Ball in the House (2001)
JJ: I've never been so drunk I couldn't drive. I've been so drunk I couldn't climb stairs; I've been so drunk I couldn't get my fly open and instead I tried to pee down my leg through the cuff; but, I've always been able to drive home afterwards. So, I'm pretty cooked... but it's a freeway. Who can fuck up a freeway? I mean you get on the ramp and off you go. But, then, the world's full of assholes and, sure enough, about six miles from my home I net one. He's driving north on the south road, high beams on, screamin' towards me. I shwerve left, and thish wing nut swerves right. We meet at the guard rail. I end up in a plaster suite, and this sauced banker bastard, who guzzled down one too many at his country club social, miraculously drives ten miles the wrong way, without another car in sight, like he's looking for me. Sends me through the windscreens into the arms of friendly Officer Waters and my step pop. I don't think the prick even spilled his drink.
Phyllis: You started smoking?
JJ: Ma, I spent the last six months detoxing in a ward with sixty cocaine junkies and a ping pong table. What you gotta understand: it got a little tense in there.
JJ: There's this rumor goin' around when we were kids that if you ate a mouth full of Pop Rocks and washed it down with soda, your stomach would explode. It was supposed to have happened to that kid, Mikey, from the cereal commercial. And we're shooting the shit about it in Bobby Raven's tree house, and before you know it I'm coming back from the store with a sixer of RC and a baggie of Pop Rocks. So, I'm up there with my last fucking supper and everybody's looking at me, kinda with their eyes half closed, not sure if they really wanna see a stomach explode. I make some half-assed nine-year-old toast and down I go with a full baggie of Pop Rocks and half a can of soda. Clink. It got really quiet, not a sound, we waited... we waited like five minutes. I guess in the end we all felt really jipped.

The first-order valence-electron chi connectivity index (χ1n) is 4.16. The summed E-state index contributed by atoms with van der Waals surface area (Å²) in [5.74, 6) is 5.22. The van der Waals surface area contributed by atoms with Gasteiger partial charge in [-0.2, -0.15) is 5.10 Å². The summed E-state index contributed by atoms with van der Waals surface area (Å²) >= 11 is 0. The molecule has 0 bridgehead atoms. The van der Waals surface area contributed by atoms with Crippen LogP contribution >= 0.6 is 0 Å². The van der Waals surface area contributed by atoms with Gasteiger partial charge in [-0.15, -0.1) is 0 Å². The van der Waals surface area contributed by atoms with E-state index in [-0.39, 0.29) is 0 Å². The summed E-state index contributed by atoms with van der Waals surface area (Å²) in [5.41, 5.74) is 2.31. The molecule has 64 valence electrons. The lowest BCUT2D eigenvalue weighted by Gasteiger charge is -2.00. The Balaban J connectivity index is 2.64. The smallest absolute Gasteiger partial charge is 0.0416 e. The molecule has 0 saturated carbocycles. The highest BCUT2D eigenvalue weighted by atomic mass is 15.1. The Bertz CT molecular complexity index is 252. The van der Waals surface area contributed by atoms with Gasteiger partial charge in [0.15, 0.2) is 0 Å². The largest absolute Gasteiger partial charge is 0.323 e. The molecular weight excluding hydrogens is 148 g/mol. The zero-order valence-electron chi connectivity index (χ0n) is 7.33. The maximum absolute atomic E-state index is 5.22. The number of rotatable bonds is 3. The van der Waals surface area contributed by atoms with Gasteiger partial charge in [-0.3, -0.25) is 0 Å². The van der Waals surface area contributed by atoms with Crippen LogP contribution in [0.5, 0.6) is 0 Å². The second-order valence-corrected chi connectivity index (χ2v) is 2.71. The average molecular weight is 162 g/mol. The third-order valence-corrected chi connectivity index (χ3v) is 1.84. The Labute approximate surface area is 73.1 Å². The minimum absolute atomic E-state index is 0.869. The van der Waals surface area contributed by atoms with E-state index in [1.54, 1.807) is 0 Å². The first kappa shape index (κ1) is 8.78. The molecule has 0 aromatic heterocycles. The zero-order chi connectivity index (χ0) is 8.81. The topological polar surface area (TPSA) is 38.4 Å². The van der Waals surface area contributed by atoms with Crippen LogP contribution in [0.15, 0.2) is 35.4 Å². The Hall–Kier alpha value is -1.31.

Bobby: Things change. Even out here in bumble-fuck-ville, things change.
Dr. Charlie: JJ, I'm listening. They're your family.
JJ: My family is the best reason I can think to drink myself into a coma.
JJ: Every summer when school let out, we had this sandlot game of baseball. It was just sixth grade or seventh grade. It was pretty good natured. You know? Clean and fun, you know? It was just fun. There were no coaches. There's no fathers screaming at his kid like New Rockney from the bleachers. There were no parents, and no pressure, and we governed ourselves pretty civilized. But then, one day in the middle of July, we're all out there and somebody shows up with a twelve pack they nicked from their folks' fridge. It was a brand new ball game, baby. The next time, we got somebody's big brother to buy us a case. By the end of the month we had a fucking keg on home plate. Soon we discovered we didn't need to bring balls and a bat anymore. I mean, sure it was fun, you know - but think how much fun it'd be if we were drunk, or high, or stoned. It wasn't just baseball, going to the movies, or... or watching TV, or having sex. And that's what growing up was. It just got harder and harder to have a good time.
Dr. Charlie: [introduced to JJ's family] Well, it's, uh, nice to finally meet JJ's enablers.
Aunt Dot: What?
Dr. Charlie: Uh, it's a joke.
Dr. Charlie: You know, it's hard to ignore a boy with a rope around his neck.